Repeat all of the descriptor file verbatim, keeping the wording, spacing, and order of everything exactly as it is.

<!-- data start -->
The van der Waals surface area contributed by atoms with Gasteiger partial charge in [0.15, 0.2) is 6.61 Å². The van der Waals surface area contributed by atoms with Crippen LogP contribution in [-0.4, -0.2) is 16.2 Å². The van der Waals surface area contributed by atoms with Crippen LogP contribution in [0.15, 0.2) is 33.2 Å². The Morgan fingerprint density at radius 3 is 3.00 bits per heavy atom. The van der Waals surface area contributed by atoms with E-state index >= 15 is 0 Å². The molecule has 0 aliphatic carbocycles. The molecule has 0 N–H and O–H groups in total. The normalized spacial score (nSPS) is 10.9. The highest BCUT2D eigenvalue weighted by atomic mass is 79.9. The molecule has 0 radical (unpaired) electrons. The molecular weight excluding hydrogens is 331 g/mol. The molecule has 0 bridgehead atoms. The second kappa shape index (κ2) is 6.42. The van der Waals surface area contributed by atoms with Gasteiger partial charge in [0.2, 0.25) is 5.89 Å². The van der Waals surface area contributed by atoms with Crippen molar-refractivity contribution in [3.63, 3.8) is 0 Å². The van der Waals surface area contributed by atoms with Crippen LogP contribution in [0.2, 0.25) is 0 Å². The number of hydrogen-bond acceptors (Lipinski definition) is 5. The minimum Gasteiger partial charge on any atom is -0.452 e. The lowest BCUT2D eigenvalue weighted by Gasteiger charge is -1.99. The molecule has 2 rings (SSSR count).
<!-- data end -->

The van der Waals surface area contributed by atoms with Gasteiger partial charge in [0.15, 0.2) is 6.61 Å². The van der Waals surface area contributed by atoms with Crippen LogP contribution in [-0.4, -0.2) is 16.2 Å². The van der Waals surface area contributed by atoms with Crippen LogP contribution in [0.15, 0.2) is 33.2 Å². The Morgan fingerprint density at radius 3 is 3.00 bits per heavy atom. The van der Waals surface area contributed by atoms with E-state index >= 15 is 0 Å². The molecule has 0 aliphatic carbocycles. The molecule has 0 N–H and O–H groups in total. The normalized spacial score (nSPS) is 10.9. The highest BCUT2D eigenvalue weighted by atomic mass is 79.9. The molecule has 0 radical (unpaired) electrons. The molecular weight excluding hydrogens is 331 g/mol. The molecule has 0 bridgehead atoms. The second kappa shape index (κ2) is 6.42. The van der Waals surface area contributed by atoms with Gasteiger partial charge in [0.2, 0.25) is 5.89 Å². The van der Waals surface area contributed by atoms with Crippen molar-refractivity contribution in [3.63, 3.8) is 0 Å². The van der Waals surface area contributed by atoms with Crippen LogP contribution in [0.2, 0.25) is 0 Å². The number of hydrogen-bond acceptors (Lipinski definition) is 5. The minimum Gasteiger partial charge on any atom is -0.452 e. The lowest BCUT2D eigenvalue weighted by Gasteiger charge is -1.99. The molecule has 2 rings (SSSR count).